Let’s take a look at vice presidential candidates and their experience before joining the ticket (excluding incumbent vice presidents):
2008: Joe Biden, six-term U.S. Senator.
Sarah Palin, governor of Alaska.
2004: John Edwards, U.S. Senator completing his first term, 2004 presidential candidate.
2000: Joe Lieberman, two-term U.S. Senator.
Dick Cheney, former U.S. Congressman, former Defense Secretary.
1996: Jack Kemp, former U.S. Congressman, former HUD Secretary.
1992: Al Gore, U.S. Senator, 1988 presidential candidate.
1988: Lloyd Bentsen, U.S. Senator.
Dan Quayle, U.S. Senator.
1984: Geraldine Ferraro, U.S. Congresswoman.
1980: George H.W. Bush, former U.S. Congressman, former head of CIA, former U.S. Ambassador to China.
1976: Bob Dole, U.S. Senator.
Fritz Mondale, U.S. Senator.
1972: Sargent Shriver, U.S. Ambassador to France.
1968: Spiro Agnew, first-term governor of Maryland.
Ed Muskie, U.S. Senator from Maine.
More here: http://www.npr.org/templates/story/story.php?storyId=93795663
At least seven of the men on this list were veteran Washington insiders when they ran for vice president. Any candidate who previously ran for president, such as Gore and Biden, would have been well-versed in policy issues that vice presidential candidates face. Members of Congress (Senate and House) also are privy to issues facing the nation. My point is that a state governor is really out of her league in terms of running for vice president on just a few days’ notice. There is just one other governor on this list. On Aug. 28, Sarah Palin was freshman governor of Alaska. On Aug. 29, she was the Republican candidate for vice president. That’s a big jump. Then she’s expected to digest all the policy minutiae of the McCain platform in time for no-holds-barred media interviews and a “World is Watching” debate just five weeks later? Of course Sen. Biden was smooth as silk in the debate. He had done about two dozen of them as a candidate for president. Of course he had done about 100 interviews after his selection by Sen. Barack Obama (D.-Ill.) as running mate. He has been a Senator for almost 36 years. He could do Meet the Press in his sleep! (And he probably has. Would anyone notice?)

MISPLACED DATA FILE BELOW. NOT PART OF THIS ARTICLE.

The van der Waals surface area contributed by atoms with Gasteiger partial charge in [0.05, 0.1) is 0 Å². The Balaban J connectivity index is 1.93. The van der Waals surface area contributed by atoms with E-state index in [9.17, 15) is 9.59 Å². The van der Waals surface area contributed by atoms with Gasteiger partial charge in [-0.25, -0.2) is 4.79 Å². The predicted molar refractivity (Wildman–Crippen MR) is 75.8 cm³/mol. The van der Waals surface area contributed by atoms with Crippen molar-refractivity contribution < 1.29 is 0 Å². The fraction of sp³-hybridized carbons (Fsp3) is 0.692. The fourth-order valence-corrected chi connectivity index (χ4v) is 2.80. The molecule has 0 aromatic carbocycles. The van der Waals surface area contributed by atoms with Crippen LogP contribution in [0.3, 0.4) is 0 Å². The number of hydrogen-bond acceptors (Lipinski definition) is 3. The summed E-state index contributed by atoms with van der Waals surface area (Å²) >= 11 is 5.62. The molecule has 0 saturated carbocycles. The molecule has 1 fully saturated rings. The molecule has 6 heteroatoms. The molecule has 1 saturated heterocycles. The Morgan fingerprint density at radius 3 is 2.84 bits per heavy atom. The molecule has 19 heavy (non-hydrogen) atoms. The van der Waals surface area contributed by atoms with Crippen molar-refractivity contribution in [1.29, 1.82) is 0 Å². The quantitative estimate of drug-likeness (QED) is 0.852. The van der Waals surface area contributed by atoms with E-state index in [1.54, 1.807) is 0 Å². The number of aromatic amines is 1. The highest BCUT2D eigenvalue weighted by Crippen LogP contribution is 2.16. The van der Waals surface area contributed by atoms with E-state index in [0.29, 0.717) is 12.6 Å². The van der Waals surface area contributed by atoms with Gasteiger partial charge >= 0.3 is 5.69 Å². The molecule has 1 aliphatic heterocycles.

I’m not sure what the expectations should be for someone thrust into her role so suddenly. Obviously, the expectation of the American people is that the vice president be able to succeed her boss, G-d forbid, on a moment’s notice if the president were unable to continue. That is her #1 job, one we hope she need not accept. But we want her to be ready. Back to the campaign. Is it reasonable to expect Gov. Palin to sit with a policy advisor for a couple of hours a day to learn the details of Sen. McCain’s policy stances on Iraq, taxes, the economic bailout, and health care? I wouldn’t expect Sen. McCain to know the peculiar details of Alaskan politics and be able to run for governor there. So maybe we should cut Gov. Palin some slack? Or maybe not? Maybe vice president is too big a role to trust to a maverick outsider from Alaska unfamiliar with national politics.